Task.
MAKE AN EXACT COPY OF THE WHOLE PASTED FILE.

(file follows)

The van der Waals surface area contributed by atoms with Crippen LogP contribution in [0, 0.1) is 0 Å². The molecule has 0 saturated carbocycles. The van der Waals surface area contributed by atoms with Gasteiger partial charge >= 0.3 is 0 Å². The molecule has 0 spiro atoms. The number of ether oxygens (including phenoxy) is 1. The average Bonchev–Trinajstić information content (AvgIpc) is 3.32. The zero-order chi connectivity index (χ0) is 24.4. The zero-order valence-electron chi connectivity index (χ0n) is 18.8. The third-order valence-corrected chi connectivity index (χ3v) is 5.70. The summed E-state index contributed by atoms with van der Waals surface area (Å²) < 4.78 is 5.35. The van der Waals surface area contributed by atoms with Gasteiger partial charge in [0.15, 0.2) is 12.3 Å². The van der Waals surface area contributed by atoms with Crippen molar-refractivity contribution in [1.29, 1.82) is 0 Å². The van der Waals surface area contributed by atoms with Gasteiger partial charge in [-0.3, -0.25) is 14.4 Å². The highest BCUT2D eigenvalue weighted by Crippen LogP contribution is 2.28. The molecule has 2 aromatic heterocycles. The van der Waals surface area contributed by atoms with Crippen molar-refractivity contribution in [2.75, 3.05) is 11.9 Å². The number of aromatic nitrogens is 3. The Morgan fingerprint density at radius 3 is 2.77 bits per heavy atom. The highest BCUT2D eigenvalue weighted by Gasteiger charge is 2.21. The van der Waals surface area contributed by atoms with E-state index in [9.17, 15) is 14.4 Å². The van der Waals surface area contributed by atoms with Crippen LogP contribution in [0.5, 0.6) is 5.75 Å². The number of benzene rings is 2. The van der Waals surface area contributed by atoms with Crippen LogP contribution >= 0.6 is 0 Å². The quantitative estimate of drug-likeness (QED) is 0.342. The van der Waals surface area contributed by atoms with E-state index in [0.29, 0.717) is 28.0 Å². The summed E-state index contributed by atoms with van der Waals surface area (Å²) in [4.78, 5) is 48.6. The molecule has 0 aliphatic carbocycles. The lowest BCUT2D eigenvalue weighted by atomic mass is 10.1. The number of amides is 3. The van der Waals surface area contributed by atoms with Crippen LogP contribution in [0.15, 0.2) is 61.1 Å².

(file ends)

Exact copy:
The van der Waals surface area contributed by atoms with Crippen LogP contribution in [0, 0.1) is 0 Å². The molecule has 0 saturated carbocycles. The van der Waals surface area contributed by atoms with Gasteiger partial charge >= 0.3 is 0 Å². The molecule has 0 spiro atoms. The number of ether oxygens (including phenoxy) is 1. The average Bonchev–Trinajstić information content (AvgIpc) is 3.32. The zero-order chi connectivity index (χ0) is 24.4. The zero-order valence-electron chi connectivity index (χ0n) is 18.8. The third-order valence-corrected chi connectivity index (χ3v) is 5.70. The summed E-state index contributed by atoms with van der Waals surface area (Å²) < 4.78 is 5.35. The van der Waals surface area contributed by atoms with Gasteiger partial charge in [0.15, 0.2) is 12.3 Å². The van der Waals surface area contributed by atoms with Crippen molar-refractivity contribution in [1.29, 1.82) is 0 Å². The van der Waals surface area contributed by atoms with Gasteiger partial charge in [-0.3, -0.25) is 14.4 Å². The highest BCUT2D eigenvalue weighted by Crippen LogP contribution is 2.28. The molecule has 2 aromatic heterocycles. The van der Waals surface area contributed by atoms with Crippen molar-refractivity contribution in [2.75, 3.05) is 11.9 Å². The number of aromatic nitrogens is 3. The Morgan fingerprint density at radius 3 is 2.77 bits per heavy atom. The highest BCUT2D eigenvalue weighted by Gasteiger charge is 2.21. The van der Waals surface area contributed by atoms with E-state index in [9.17, 15) is 14.4 Å². The van der Waals surface area contributed by atoms with Crippen LogP contribution in [0.5, 0.6) is 5.75 Å². The number of benzene rings is 2. The van der Waals surface area contributed by atoms with Crippen LogP contribution >= 0.6 is 0 Å². The quantitative estimate of drug-likeness (QED) is 0.342. The van der Waals surface area contributed by atoms with E-state index in [0.29, 0.717) is 28.0 Å². The summed E-state index contributed by atoms with van der Waals surface area (Å²) in [4.78, 5) is 48.6. The molecule has 0 aliphatic carbocycles. The lowest BCUT2D eigenvalue weighted by atomic mass is 10.1. The number of amides is 3. The van der Waals surface area contributed by atoms with Crippen LogP contribution in [0.15, 0.2) is 61.1 Å².